Renzi's party quits Italy ruling coalition

Gavin Jones and Angelo Amante
·2-min read

Italy's former prime minister Matteo Renzi says he is pulling his party's ministers from cabinet, depriving the ruling coalition of its parliamentary majority.

Renzi, who heads the tiny Italia Viva party, had long threatened to quit government, complaining about Prime Minister Giuseppe Conte's plans for spending billions of euros promised by the European Union to relaunch the economy.

"Being responsible is about facing up to problems, not hiding them," Renzi, who may face a popular backlash for sparking a crisis at such a difficult time amid the pandemic, told a news conference.

Hours earlier, Conte had made a last ditch appeal to Renzi to stay within the four-party coalition, which took office in August 2019, saying he was convinced government unity could be restored if there was goodwill from all sides.

It was not immediately clear what Conte, or his main allies, the 5-Star Movement and Democratic Party (PD), would do.

One possible scenario would be for the coalition parties to try to renegotiate a new pact with Italia Viva, which would almost certainly open the way for a major cabinet reshuffle, with or without Conte at the helm.

If the coalition cannot agree on a way forward, President Sergio Mattarella would almost certainly try to put together a government of national unity to deal with the health emergency, which has killed 80,000 Italians.

If that failed, the only option would be new elections.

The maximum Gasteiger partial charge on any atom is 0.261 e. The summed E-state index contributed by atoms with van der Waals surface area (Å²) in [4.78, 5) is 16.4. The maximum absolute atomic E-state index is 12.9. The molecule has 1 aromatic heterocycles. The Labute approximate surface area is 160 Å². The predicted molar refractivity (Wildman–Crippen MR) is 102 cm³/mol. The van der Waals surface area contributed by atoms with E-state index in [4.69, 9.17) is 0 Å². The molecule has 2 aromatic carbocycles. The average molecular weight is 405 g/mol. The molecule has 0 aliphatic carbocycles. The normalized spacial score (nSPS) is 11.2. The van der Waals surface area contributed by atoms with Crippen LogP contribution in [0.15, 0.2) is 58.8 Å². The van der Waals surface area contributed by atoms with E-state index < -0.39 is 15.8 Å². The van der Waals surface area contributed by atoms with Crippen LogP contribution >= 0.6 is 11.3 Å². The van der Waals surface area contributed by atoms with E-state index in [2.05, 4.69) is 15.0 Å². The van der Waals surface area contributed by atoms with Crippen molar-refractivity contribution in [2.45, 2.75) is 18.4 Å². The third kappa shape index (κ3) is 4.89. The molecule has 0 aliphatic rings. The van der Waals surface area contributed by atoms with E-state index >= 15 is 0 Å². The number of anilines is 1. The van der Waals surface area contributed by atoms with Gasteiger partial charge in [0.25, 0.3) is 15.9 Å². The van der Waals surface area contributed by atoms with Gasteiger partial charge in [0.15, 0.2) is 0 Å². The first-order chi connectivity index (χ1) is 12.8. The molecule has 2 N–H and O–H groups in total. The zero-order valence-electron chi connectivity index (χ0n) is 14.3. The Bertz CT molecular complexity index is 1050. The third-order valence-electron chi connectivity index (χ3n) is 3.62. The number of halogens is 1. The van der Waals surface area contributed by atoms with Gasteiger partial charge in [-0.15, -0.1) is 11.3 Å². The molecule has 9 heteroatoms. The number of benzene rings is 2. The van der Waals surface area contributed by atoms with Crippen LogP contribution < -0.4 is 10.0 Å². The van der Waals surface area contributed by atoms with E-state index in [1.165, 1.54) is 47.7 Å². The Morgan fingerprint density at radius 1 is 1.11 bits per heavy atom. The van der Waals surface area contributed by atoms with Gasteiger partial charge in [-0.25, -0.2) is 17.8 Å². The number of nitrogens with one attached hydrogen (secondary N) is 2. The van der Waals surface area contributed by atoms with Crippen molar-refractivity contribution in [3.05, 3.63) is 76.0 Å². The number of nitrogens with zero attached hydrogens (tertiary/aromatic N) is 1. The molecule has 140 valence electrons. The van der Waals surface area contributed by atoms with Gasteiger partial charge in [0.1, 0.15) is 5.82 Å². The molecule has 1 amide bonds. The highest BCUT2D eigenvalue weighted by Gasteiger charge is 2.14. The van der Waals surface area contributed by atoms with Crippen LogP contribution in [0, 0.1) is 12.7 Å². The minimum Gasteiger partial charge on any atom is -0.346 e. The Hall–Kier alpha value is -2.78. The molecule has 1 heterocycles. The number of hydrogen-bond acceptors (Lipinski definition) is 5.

Renzi told reporters he thought elections could be avoided, saying he was sure a majority could be found in parliament to back a new government.

A source in Conte's office said on Tuesday that the prime minister had ruled out forming a second administration with Renzi if he decided to pull his ministers.

Italia Viva, which has voter support of less than 3.0 per cent and is struggling to remain relevant, has been an unruly ally for Conte for months as it seeks to boost its political standing.

Renzi's complaints originally focused on Conte's plans for the EU recovery fund.

On Tuesday, he acknowledged that the original project had been improved but immediately raised other policy grievances and insisted Italy should apply for a loan from the euro zone's bailout fund, known as the European Stability Mechanism (ESM), to help its health service.

The 5-Star Movement, the largest ruling party, is hostile to this idea and Conte has so far backed its position.